Saturday, May 7, 2011

Technology, Law, and the Workplace: Week in Review

The worlds of technology and labor and employment law are always on a collision course, but this last week these areas seemed to intersect even more than usual. (Maybe I just have David Foley's "Worlds Colliding" post on the brain.) This week witnessed a host of news about technology-related employment and labor litigation, including settlement of the NLRB's threatened complaint against Thomson for the news organization's social media policy. Stories about the theft of customer payment information from Sony have also dominated the technology news, coming in the wake of the recent Apple location data scandal and Epsilon security breach.

The flurry of news relating to data security reminds me of a recent conversation with a colleague at the ABA National Symposium on Technology in Labor & Employment Law. The lawyer felt that the rhetoric about electronic information security is such that employers and other custodians might get the message that the law somehow demands perfection in their electronic storage system. He felt that this standard is misleading, insofar as the law only requires reasonable measures to protect information. He gave the example of the theft or other loss of a briefcase by an attorney on a crowded bus. In his view, the loss of the briefcase would only be actionable if the lawyer had not taken reasonable measures to protect the information.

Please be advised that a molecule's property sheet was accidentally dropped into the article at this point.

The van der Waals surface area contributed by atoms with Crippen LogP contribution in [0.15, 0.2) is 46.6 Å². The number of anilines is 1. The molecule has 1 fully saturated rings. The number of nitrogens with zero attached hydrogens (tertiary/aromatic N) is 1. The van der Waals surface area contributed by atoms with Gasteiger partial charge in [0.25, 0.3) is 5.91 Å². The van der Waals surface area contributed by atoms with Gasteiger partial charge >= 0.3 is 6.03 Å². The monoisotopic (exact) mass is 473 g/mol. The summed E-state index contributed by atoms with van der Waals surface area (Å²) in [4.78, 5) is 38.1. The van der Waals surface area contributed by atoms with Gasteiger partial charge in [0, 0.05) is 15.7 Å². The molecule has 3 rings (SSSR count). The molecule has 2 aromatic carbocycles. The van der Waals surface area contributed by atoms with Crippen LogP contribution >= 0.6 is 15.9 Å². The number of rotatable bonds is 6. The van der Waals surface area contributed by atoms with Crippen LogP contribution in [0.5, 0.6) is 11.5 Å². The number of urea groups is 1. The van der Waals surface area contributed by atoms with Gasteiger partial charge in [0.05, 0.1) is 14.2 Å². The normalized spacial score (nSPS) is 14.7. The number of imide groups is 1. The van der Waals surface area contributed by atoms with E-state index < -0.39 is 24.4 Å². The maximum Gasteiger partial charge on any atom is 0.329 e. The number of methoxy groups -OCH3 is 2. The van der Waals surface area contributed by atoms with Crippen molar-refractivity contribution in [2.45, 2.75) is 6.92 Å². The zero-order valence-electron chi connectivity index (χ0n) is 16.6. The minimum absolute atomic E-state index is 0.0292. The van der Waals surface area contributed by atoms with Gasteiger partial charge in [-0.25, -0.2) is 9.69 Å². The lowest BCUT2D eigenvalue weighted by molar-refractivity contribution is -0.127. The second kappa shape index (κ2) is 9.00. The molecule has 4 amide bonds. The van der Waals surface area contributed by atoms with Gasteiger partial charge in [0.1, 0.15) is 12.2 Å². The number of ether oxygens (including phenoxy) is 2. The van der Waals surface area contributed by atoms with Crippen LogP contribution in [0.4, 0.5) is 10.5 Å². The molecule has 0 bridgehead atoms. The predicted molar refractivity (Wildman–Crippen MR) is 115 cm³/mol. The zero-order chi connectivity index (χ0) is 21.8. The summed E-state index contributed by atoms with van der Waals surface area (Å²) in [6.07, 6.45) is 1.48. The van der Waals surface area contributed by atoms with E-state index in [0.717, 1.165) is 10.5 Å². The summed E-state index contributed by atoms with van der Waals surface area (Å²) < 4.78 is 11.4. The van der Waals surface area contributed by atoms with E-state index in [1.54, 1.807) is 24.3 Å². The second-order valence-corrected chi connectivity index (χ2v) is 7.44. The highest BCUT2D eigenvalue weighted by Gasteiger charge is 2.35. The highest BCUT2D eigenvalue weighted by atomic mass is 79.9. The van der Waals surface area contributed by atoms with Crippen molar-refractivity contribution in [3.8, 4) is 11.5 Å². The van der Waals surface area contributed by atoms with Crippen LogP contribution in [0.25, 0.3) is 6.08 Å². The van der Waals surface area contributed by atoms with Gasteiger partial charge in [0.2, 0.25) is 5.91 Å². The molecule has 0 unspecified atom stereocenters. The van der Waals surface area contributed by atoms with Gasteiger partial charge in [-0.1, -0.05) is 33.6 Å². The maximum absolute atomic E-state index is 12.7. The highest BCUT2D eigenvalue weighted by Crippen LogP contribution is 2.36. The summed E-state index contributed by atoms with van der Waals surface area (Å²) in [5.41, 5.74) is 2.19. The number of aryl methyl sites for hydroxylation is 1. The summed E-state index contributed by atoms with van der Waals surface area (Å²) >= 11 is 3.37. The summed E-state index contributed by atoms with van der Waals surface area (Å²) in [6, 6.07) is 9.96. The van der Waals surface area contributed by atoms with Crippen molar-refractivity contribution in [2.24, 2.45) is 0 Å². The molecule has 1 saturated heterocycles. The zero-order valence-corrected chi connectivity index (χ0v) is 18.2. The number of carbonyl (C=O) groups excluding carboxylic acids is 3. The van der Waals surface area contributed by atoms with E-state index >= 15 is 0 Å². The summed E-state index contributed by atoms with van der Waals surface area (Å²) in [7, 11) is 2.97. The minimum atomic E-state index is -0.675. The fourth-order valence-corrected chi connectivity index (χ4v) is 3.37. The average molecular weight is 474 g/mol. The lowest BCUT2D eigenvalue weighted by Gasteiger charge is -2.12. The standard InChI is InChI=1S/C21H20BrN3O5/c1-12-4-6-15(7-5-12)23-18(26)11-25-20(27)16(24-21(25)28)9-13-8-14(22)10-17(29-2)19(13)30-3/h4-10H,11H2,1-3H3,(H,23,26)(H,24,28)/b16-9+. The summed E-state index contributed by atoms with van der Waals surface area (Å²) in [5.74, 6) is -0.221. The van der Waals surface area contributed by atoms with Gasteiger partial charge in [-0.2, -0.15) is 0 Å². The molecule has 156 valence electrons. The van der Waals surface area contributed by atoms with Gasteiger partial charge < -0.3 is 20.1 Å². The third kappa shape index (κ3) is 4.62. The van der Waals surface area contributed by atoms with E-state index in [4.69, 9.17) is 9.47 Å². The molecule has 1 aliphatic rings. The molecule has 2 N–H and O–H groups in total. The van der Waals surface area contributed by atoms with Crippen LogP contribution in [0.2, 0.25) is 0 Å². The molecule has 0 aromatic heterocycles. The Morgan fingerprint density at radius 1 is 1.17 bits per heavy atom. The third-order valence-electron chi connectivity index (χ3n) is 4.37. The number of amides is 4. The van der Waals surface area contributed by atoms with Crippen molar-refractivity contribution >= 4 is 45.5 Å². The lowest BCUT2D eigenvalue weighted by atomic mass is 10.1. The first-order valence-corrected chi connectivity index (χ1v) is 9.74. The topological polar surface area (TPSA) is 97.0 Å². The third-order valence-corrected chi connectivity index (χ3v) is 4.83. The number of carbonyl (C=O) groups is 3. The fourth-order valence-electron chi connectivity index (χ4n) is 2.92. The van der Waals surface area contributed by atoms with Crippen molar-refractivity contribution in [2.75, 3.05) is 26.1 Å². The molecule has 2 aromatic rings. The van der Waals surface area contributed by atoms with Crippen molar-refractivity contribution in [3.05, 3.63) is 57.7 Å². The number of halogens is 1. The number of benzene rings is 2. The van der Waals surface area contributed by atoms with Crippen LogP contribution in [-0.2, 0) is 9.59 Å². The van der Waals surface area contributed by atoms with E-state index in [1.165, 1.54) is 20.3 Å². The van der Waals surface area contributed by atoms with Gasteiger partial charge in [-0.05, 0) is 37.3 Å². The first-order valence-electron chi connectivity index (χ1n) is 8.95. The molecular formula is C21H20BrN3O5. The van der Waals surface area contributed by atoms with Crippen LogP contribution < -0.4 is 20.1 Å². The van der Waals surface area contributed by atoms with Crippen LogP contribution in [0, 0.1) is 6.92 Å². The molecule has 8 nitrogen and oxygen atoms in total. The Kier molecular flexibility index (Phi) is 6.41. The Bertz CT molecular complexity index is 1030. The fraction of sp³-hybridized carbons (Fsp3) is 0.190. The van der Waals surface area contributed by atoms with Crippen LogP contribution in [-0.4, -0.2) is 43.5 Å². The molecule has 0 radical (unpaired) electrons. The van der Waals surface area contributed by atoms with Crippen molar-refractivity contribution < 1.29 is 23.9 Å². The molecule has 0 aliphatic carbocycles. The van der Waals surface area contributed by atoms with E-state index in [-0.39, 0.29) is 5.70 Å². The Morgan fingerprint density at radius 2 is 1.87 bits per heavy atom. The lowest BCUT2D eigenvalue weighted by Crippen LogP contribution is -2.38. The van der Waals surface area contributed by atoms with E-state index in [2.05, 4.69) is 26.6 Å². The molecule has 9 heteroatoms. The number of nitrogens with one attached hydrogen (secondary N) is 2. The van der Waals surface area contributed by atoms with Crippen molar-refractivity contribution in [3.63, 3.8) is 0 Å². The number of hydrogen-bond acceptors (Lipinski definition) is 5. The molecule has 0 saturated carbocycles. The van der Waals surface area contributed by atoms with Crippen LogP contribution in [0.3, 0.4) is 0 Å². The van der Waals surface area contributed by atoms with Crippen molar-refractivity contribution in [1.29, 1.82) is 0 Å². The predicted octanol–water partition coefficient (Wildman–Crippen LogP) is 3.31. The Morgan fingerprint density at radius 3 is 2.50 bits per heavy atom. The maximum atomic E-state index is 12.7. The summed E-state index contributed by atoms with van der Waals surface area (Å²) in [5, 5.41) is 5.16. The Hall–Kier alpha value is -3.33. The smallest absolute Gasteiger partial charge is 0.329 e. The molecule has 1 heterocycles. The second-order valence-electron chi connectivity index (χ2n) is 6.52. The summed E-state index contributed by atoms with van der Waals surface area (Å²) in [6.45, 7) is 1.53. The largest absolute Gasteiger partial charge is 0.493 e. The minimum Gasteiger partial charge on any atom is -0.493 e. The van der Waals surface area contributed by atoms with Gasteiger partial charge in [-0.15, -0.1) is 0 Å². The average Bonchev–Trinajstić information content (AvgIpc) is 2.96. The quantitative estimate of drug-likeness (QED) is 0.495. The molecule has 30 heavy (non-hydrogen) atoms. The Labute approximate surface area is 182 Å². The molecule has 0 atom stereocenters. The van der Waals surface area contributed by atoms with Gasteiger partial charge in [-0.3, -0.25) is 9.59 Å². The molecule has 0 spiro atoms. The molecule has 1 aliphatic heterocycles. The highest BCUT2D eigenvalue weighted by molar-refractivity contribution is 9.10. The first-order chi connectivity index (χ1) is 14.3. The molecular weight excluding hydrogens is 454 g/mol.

There are many important distinctions that apply to the briefcase analogy. For example, the volume and ease of transmittal of electronic information could be interpreted to create correspondingly higher standards of reasonableness for electronic storage of confidential information. However, there is still an important lesson to be learned from this analogy: as the worlds of technology and employment and labor law interact on an ever-increasing basis, the law of the briefcase will evolve to account for the new electronic realities of the workplace. Who knows: maybe someday the concepts of social media or cloud computing may be as common and settled as the briefcase is today!

Technology in the Workplace
Technology and the Law More Generally
Technology in the News
  • Turning to Social Networks for News (NY Times)
  • A New Kissing Device Lets You Make Out Over The Internet (Fast Company)
  • Military Blogging Goes Mainstream (NY Times)
  • Trying to Stir Up a Popular Protest in China, From a Bedroom in Manhattan (NY Times)
  • Hackers Claim to Have PlayStation Users’ Card Data (Bits)

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